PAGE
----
It takes quality content to break through the noise and build awareness among qualified prospects, not to mention feed ever-hungry social media channels. A stable of in-house journalists can increase the rate and quality of content production and help PR strategists to get the right stories to the right places—a major boon for organizations of all stripes.
Integrating journalists into PR agencies and corporate communications teams can create complexities. Journalists often hit a wall dealing with an agency's roster of clients and with a corporation's intense focus on brand messaging. Conversely, veteran PR practitioners are often surprised by journalists’ steadfast neutrality and spare collaborative and budgeting experience.
This is all the more reason for both brands and agencies to carefully plan their onboarding and training when bringing journalists into the fold. Here are some insights on integrating journalists into your PR team, courtesy of Barbara Bates, CEO and founder of Eastwick:
- Be realistic. The move from journalism to in-house is huge. Journalists are trained in research, objectivity and critical thought. They tend to work solo on projects, interacting only with an editor.
- Manage the business. The only reason to bring a journalist on board is to bring meaningful value to your clients or to your brand. To add that value, you need to make your journalist billable, if you are with an agency. This means you may need to test your ideas before you launch your plan. Will you price by project? A flat monthly fee? By the hour? Draft your financial plan and discuss it with your team. Allow a margin of error in your early projects, but learn from them, and get the model right.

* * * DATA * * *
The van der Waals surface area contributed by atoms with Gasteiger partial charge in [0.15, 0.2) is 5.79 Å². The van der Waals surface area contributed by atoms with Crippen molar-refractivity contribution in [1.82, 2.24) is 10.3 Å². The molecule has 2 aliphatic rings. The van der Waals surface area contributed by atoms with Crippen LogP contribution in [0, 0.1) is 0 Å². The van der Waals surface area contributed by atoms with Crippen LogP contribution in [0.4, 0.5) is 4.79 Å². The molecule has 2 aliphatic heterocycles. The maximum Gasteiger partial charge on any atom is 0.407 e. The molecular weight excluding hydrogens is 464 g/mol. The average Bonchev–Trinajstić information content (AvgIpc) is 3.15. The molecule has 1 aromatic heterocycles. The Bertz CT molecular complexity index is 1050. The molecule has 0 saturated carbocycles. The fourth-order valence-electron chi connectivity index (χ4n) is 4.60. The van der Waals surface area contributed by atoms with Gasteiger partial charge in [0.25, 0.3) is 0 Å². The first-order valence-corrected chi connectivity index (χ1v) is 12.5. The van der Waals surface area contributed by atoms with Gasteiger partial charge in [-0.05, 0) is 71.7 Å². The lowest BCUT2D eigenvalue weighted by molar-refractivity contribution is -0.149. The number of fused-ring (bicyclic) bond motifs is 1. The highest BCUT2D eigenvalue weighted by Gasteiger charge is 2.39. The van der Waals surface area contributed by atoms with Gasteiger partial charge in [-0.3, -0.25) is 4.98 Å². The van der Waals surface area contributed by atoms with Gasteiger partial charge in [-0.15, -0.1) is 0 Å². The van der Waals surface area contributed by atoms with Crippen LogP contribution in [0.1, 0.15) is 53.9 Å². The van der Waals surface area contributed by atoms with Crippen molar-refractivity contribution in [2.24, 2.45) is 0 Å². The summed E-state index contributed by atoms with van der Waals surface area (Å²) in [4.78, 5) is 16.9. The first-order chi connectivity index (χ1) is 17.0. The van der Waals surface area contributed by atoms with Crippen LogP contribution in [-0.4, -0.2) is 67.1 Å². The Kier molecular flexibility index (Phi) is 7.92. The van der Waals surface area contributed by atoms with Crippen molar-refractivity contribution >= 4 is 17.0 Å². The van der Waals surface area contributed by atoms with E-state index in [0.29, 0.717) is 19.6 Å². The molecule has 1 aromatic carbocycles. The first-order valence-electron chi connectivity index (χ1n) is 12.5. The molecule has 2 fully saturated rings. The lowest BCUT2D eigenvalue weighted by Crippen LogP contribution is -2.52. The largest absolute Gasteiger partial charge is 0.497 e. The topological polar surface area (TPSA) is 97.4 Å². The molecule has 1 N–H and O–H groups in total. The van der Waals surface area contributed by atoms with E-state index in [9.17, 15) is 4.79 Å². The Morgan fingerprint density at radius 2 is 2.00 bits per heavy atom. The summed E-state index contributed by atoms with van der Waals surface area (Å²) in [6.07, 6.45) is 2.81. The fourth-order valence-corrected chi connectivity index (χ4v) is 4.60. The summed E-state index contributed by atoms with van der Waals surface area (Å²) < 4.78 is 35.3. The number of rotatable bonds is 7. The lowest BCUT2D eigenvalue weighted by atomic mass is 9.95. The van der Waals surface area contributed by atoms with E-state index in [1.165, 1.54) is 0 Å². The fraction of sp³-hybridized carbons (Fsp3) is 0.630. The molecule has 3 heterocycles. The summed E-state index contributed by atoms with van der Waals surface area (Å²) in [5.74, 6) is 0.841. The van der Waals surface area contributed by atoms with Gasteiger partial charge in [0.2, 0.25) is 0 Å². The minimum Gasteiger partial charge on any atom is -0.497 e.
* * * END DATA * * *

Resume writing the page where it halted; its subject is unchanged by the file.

- “Horses for courses.” Position journalists as specialists. Don’t try to make them like everybody else. See them as purpose-specific, and let them power your other specialists to do what they do best.
- Trust the process. Adding journalists to a PR team can increase strategic collaboration with clients, and help a team gain insight to the broader media, journalism and publishing landscape. But it isn't like flipping a switch. Stay on track by having regular, open conversations, asking multiple people in the organization how you can make things work better and talking peer-to-peer with your clients. This openness will deepen the trust and collaboration you achieve with your entire business community: your team, clients and the media itself.
Follow Barbara Bates: @barbbq
Follow Brian Greene: @bwilliamgreene
This is an excerpt of an article that originally appeared in the June 9, 2014 issue of PR News. Read more subscriber-only content by becoming a PR News subscriber today.